While we appreciate that scholars such as Dr. Lee Endress and Professor James Roumasset are opining on energy, their recent opinion piece begins with a flawed premise (“What Is Really Being Sustained by 100 Percent Renewable Energy?”) Naturally, this leads the authors to reach fundamentally flawed conclusions. Superficially, their familiar themes seem to support the fossil fuel status quo. But closer scrutiny reveals deep problems with their arguments.

The respected authors start by attacking Rep. Chris Lee’s commentary on the historic 100 percent renewable energy law by asserting that “[t]he claim that pursuit of renewable energy saved Hawaii $67 million in 2012, or $150 per household, is presented without justification or citation of a source.”

Those who pay attention to the details of energy policy, legislation, and regulation in Hawaii know that Chair Lee probably got this figure from the Report to the 2014 Legislature on the Public Utilities Commission Review of Hawaii’s Renewable Portfolio Standard (Table 1, p. 17). The PUC Report calculated direct renewable savings by comparing the average price of non-utility renewable generation to more expensive utility fossil fuel generation.

Blue Planet solar photo

Solar panels have become a popular way to generate electricity for many in Hawaii.

Blue Planet Foundation

If anything, the PUC’s methodology is likely to have understated the true value of renewables, because it did not account for savings from customer-sited renewable generation and did not include any indirect benefits (such as the hedge value of new fixed-price renewable contracts in comparison to fossil fuel volatility).

Apparently unaware that the scale of direct savings and other savings easily topped $67 million in 2012, the balance of the authors’ discussion is premised on the (incorrect) assumption that “[t]he [$67M] figure appears to be based on the erroneous notion that reducing imports and ‘keeping the money at home’ enhances economic welfare in society.”

This premise leads them to conclude (again incorrectly) that “Hawaii is setting a bad example of how to raise the cost of living consumer-taxpayers face.” It is hard to see how using how using less expensive renewable generation instead of more expensive utility fossil fuel generation has raised the cost of living.

The piece has other serious problems. The authors assert that “a ‘commitment’ to 100 percent renewability signals a lack of interest in natural gas, even as a bridge fuel.” The 100 percent target is 30 years away. Should a “bridge” fuel last longer than three decades?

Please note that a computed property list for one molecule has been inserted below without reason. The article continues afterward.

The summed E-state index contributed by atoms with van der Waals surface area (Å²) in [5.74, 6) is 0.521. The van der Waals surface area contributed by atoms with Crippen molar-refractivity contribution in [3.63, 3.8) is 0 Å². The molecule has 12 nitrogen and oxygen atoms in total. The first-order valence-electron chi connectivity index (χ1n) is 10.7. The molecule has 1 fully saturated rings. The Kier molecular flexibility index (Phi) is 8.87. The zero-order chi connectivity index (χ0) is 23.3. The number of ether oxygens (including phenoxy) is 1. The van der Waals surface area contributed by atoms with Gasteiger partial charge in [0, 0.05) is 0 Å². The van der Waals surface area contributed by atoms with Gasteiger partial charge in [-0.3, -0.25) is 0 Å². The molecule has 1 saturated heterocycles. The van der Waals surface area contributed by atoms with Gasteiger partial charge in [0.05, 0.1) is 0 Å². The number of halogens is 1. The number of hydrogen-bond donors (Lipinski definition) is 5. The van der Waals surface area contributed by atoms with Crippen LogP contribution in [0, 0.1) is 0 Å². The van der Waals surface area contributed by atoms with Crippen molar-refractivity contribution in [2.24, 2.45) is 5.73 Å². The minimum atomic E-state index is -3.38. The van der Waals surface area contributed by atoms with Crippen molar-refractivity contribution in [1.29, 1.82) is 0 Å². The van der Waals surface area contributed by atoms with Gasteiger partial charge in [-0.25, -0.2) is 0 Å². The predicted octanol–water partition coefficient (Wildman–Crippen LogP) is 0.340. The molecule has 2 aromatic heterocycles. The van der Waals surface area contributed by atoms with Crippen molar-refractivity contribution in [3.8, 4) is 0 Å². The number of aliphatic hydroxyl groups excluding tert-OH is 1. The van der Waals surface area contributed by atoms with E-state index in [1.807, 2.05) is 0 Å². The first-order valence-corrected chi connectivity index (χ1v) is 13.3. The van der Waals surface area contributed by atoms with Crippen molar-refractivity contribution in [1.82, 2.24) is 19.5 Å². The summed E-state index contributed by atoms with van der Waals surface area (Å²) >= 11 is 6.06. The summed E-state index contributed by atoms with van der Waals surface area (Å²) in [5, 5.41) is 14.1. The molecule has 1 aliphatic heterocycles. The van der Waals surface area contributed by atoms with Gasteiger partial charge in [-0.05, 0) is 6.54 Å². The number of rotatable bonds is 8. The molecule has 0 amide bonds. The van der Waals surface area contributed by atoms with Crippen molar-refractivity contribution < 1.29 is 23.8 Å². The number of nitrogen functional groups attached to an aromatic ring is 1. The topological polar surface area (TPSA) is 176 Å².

Nonetheless, the authors are absolutely correct about one thing: as a state that felt the bite of imported fuel costs tripling between 2009 and 2012 (DBEDT Monthly Energy Trends, cost of fuel oil /kWh), Hawaii has a justified “lack of interest” in making the same mistake twice with another long-term fossil fuel gamble.

More troubling, the authors appear to defend a disinterest in reducing Hawaii emissions by noting that we emit only a fraction of the globe’s carbon. This de minimis justification fails immediately when one considers emissions on a per capita basis. We are each far more responsible for the dramatic buildup of carbon dioxide than our counterpart citizens in China or other developing nations. Everyone from Hillel the Elder (If not now, when?), to Ronald Reagan and Barack Obama (If not us, who?), to Michael Jackson (I’m starting with the man in the mirror) would agree that we should not look to others to solve the world’s problems.

Most troubling, the authors cite Nobel Laureate Elinor Ostrom to claim that leading by example is a “sucker play.” While we are sure that the authors mean well, it is hard to imagine a more shortsighted approach to law and policy. We teach our children to do what is just and equitable, not what is easiest, cheapest, or most convenient in the short term. We are delighted if they lead by example, no matter what their peers are doing at the time. We should strive for the same approach to energy and climate policy.

Professor Ostrom agreed with us. In her last article before her death (“Green from the Grassroots”), she wrote about the importance of grassroots solutions to climate change at every scale:

“Decades of research demonstrate that a variety of overlapping policies at city, subnational, national, and international levels is more likely to succeed than are single, overarching binding agreements.” She encouraged local leaders to act to “protect their citizens and economies” in the “absence of effective national and international legislation to curb greenhouse gases.” Another set of Nobel winners – the scientists who make up the Intergovernmental Panel on Climate Change–also advise us to take local action to reduce carbon emissions (e.g. IPCC Summary for Policymakers 2014, SPM 4.4).

Professor Ostrom didn’t say that local leadership on global climate change is for “suckers.” She implored immediate action:

“We have a decade to act before the economic cost of current viable solutions becomes too high. Without action, we risk catastrophic and perhaps irreversible changes to our life-support system. Our primary goal must be to take planetary responsibility for this risk, rather than placing in jeopardy the welfare of future generations.”

By making Hawaii the first state in the nation with a goal of 100 percent renewable energy, Chair Lee and other leaders in Hawaii have acted on the advice of these Nobel winners. Hawaii’s new law is already starting to change the global conversation about what’s possible. In 2045 or sooner, we hope to meet Dr. Endress and Professor Roumasset in the State Capitol rotunda to toast Chair Lee and his colleagues for their foresight.

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